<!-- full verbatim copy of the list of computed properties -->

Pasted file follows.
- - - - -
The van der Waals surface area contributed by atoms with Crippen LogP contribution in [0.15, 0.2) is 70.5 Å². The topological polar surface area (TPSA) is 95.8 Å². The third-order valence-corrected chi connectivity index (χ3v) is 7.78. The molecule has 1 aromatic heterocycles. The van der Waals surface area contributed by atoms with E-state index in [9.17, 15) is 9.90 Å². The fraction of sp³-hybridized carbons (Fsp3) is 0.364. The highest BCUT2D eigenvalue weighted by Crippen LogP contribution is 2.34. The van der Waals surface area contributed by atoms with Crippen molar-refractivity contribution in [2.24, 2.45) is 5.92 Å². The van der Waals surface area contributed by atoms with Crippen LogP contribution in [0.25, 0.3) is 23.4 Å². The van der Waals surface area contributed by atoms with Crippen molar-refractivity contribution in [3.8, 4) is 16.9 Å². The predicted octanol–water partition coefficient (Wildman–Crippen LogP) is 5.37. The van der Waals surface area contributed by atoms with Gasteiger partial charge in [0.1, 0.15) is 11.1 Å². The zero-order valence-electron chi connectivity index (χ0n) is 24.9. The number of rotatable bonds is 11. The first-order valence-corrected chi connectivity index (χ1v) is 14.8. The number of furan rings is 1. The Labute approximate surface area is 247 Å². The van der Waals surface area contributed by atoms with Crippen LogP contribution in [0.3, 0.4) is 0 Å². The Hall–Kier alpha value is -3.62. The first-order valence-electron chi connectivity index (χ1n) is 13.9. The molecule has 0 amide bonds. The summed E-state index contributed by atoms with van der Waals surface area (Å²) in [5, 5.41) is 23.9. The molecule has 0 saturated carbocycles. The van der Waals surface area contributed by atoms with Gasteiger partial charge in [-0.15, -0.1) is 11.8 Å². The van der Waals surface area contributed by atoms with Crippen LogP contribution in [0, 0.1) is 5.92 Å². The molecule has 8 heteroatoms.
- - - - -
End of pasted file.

The van der Waals surface area contributed by atoms with Crippen LogP contribution in [0.15, 0.2) is 70.5 Å². The topological polar surface area (TPSA) is 95.8 Å². The third-order valence-corrected chi connectivity index (χ3v) is 7.78. The molecule has 1 aromatic heterocycles. The van der Waals surface area contributed by atoms with E-state index in [9.17, 15) is 9.90 Å². The fraction of sp³-hybridized carbons (Fsp3) is 0.364. The highest BCUT2D eigenvalue weighted by Crippen LogP contribution is 2.34. The van der Waals surface area contributed by atoms with Crippen molar-refractivity contribution in [2.24, 2.45) is 5.92 Å². The van der Waals surface area contributed by atoms with Crippen LogP contribution in [0.25, 0.3) is 23.4 Å². The van der Waals surface area contributed by atoms with Crippen molar-refractivity contribution in [3.8, 4) is 16.9 Å². The predicted octanol–water partition coefficient (Wildman–Crippen LogP) is 5.37. The van der Waals surface area contributed by atoms with Gasteiger partial charge in [0.1, 0.15) is 11.1 Å². The zero-order valence-electron chi connectivity index (χ0n) is 24.9. The number of rotatable bonds is 11. The first-order valence-corrected chi connectivity index (χ1v) is 14.8. The number of furan rings is 1. The Labute approximate surface area is 247 Å². The van der Waals surface area contributed by atoms with Crippen LogP contribution in [0.3, 0.4) is 0 Å². The Hall–Kier alpha value is -3.62. The first-order valence-electron chi connectivity index (χ1n) is 13.9. The molecule has 0 amide bonds. The summed E-state index contributed by atoms with van der Waals surface area (Å²) in [5, 5.41) is 23.9. The molecule has 0 saturated carbocycles. The van der Waals surface area contributed by atoms with Gasteiger partial charge in [-0.15, -0.1) is 11.8 Å². The van der Waals surface area contributed by atoms with Crippen LogP contribution in [0, 0.1) is 5.92 Å². The molecule has 8 heteroatoms.